John Tehranian

John Tehranian is an academic, attorney and author.  He currently serves as the Paul W. Wildman Chair and Professor of Law at Southwestern Law School and is a Visiting Professor of Law at UCLA School of Law.  He is also Affiliated Faculty at the Center for Security, Race and Rights at Rutgers University. He has previously served as a tenured Professor of Law at the University of Utah, S.J. Quinney College of Law, and as a Visiting Professor of Law at Loyola Law School.

A graduate of Harvard University and Yale Law School, John is the author of dozens of scholarly articles and three books:  Whitewashed: America’s Invisible Middle-Eastern Minority (New York University Press, 2009), which Publisher’s Weekly has lauded as a “consistently informative” work that “covers fresh legal and social territory;” Infringement Nation: Copyright 2.0 and You (Oxford University Press, 2011), which the Harvard Law Review has praised for its “insightful critique of the copyright regime” and “convincing case for . . . reform;” and The Secret Life of Copyright: Intellectual Property, Intersectionality and Inequality in the Digital Age (Cambridge University Press, forthcoming). His work has also appeared in such publications as the Yale Law JournalHarvard Journal of Law & GenderNorthwestern University Law ReviewSouthern California Law ReviewUniversity of Pennsylvania Journal of Constitutional LawIowa Law Review, William & Mary Law Review, George Washington Law ReviewHastings Law JournalU.C. Davis Law ReviewUniversity of Colorado Law ReviewUniversity of Connecticut Law ReviewBYU Law ReviewUtah Law Review, Berkeley Technology Law Journal and the Chronicle of Higher Education. John’s work has been widely cited in congressional testimony, federal, state and foreign court decisions, and briefs before the United States Supreme Court in such landmark intellectual property cases as Warhol v. Goldsmith (2022), Google v. Oracle (2021), Kirtsaeng v. John Wiley & Sons (2013), Golan v. Holder (2012), and MGM v. Grokster (2005).

John began his legal career at O’Melveny & Myers LLP and is a founding partner of One LLP, where his legal practice has focused on litigation, counseling and crisis management for clients in intellectual property, entertainment and constitutional matters.  John has handled high-profile disputes and transactions involving numerous legends from the worlds of music (Bootsy Collins, Don Henley, B.B. King, Madonna), film (Luis Bunuel, Harold Lloyd), fashion (Jeremy Scott), theater (Stephen Sondheim), photography (David LaChapelle, Annie Leibovitz,), literature (John Fante, Ernest Hemingway, Frank Herbert, Jules Verne) and athletics (Oscar de la Hoya, Tony Parker, Dean Potter).  He has served as counsel in numerous significant appellate decisions on copyright matters, including Mavrix Photo, Inc. v. Brand Technologies, Inc., 647 F.3d 1218 (9th Cir. 2011), Direct Technologies, LLC v. Electronic Arts, Inc., 836 F.3d 1059 (9th Cir. 2016), Mavrix v. LiveJournal, 873 F.3d 1045 (9th Cir. 2017) and Ventura Content, Ltd. v. Motherless, Inc., 885 F.3d 597 (9th Cir. 2018).  Variety’s Legal Impact Report has recognized Professor Tehranian as one of the world’s top 50 entertainment lawyers, Billboard Magazine has identified him as one of the top music lawyers in the business, and he has been repeatedly honored as a Southern California Super Lawyer.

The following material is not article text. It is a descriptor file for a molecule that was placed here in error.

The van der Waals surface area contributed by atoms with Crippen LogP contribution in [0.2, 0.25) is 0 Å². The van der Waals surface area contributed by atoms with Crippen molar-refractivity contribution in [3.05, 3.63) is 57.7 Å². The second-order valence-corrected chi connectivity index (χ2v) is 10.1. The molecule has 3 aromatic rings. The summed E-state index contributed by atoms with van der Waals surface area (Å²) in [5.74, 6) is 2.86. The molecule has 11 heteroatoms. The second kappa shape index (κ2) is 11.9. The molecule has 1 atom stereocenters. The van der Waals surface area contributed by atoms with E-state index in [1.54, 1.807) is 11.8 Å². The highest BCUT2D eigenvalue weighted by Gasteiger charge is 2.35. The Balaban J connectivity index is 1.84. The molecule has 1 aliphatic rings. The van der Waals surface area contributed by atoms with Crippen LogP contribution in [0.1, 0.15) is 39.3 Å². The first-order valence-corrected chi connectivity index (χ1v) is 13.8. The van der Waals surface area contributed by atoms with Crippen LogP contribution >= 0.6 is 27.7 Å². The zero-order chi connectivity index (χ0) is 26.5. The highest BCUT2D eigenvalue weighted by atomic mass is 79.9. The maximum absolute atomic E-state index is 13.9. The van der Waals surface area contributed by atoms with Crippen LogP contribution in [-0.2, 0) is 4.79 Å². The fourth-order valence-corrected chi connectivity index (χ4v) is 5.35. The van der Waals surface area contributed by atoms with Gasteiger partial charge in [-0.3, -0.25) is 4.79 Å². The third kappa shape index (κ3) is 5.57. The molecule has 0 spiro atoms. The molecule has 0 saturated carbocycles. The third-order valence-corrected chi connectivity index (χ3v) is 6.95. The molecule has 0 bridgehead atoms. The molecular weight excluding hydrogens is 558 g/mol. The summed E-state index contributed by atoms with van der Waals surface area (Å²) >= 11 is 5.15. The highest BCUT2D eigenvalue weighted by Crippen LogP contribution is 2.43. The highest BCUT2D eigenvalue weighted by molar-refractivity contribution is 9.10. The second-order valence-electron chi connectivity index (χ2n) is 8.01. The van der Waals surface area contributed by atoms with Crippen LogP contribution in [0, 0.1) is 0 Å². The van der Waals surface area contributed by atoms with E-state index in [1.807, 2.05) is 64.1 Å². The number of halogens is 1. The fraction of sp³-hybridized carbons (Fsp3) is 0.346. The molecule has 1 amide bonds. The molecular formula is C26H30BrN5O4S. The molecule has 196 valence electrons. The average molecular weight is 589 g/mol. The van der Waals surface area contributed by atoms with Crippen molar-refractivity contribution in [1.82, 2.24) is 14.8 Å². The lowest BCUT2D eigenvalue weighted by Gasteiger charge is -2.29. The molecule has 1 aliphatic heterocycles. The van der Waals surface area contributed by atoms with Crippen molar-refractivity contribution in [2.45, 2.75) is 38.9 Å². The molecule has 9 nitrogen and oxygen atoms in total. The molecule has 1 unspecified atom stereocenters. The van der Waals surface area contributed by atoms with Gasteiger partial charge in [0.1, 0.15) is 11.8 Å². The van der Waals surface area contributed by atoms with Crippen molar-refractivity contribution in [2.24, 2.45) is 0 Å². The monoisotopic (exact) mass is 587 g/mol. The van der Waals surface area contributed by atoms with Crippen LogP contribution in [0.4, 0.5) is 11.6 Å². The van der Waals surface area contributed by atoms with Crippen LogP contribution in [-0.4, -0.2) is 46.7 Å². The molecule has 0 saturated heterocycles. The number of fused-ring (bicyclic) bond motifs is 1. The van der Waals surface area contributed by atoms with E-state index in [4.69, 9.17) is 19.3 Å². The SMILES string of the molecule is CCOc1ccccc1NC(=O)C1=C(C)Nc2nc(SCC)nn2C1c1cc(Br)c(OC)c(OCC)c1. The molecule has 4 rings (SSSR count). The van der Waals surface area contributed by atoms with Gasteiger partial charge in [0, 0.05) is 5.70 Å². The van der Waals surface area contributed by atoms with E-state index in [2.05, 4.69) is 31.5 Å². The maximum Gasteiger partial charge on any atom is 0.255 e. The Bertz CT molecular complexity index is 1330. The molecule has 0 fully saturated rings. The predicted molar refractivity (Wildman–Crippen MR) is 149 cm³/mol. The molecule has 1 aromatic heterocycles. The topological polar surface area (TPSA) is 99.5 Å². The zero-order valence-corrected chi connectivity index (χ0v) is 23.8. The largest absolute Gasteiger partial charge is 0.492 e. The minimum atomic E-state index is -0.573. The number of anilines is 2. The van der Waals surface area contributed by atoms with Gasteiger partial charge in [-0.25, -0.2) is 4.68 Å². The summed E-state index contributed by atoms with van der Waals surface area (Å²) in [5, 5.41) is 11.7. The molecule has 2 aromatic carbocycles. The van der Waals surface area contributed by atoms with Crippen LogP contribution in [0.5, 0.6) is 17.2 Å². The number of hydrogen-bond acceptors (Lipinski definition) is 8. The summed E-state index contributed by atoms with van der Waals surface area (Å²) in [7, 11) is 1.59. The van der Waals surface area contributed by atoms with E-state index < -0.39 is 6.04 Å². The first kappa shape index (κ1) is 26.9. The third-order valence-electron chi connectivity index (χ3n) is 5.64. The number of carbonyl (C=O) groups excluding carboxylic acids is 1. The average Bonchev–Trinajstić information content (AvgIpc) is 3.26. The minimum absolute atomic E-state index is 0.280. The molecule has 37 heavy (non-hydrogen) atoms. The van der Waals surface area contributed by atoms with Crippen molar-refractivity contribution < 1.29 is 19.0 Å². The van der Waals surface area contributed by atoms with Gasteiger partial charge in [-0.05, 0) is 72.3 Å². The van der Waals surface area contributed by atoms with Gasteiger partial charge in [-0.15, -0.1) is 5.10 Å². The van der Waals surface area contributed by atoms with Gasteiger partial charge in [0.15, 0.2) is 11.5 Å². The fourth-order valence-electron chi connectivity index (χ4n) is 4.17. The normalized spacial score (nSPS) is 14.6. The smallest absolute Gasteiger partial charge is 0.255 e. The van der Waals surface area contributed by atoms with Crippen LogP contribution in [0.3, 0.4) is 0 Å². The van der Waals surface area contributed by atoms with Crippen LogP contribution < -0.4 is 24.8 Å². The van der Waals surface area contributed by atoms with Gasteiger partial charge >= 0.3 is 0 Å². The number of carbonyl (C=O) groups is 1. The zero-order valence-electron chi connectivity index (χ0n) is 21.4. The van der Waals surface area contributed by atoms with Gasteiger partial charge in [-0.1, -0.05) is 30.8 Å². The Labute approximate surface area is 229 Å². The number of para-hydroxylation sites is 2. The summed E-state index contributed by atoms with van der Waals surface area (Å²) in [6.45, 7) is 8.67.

John remains actively involved in pro bono legal work, with a particular focus on cases involving immigrants, civil rights plaintiffs, and indigent criminal defendants. He has successfully handled numerous appeals in the federal circuit courts on behalf of political asylum seekers from such countries as Columbia, Romania, and Iraq. He has litigated constitutional cases related to free speech, religious establishment, free assembly, due process, race discrimination, gender discrimination, and privacy rights. He has also served as a court-appointed public defender in numerous criminal appeals and is the recipient of the Wiley W. Manuel Award for Pro Bono Legal Services from the Board of Governors of the State Bar of California.

A frequent commentator for the broadcast and print media, John has appeared on such television programs as ABC’s Nightline and has been quoted as an expert on legal issues in such publications as The New York Times, Harper’s Magazine, Financial Times, Los Angeles Times, Hollywood Reporter and Christian Science Monitor.  He has also spoken at numerous national and international conferences and venues, including the National Baseball Hall of Fame and Museum, South by Southwest (SXSW), and the U.S. Census Bureau.  He has also served as an expert witness in numerous intellectual property and civil rights suits.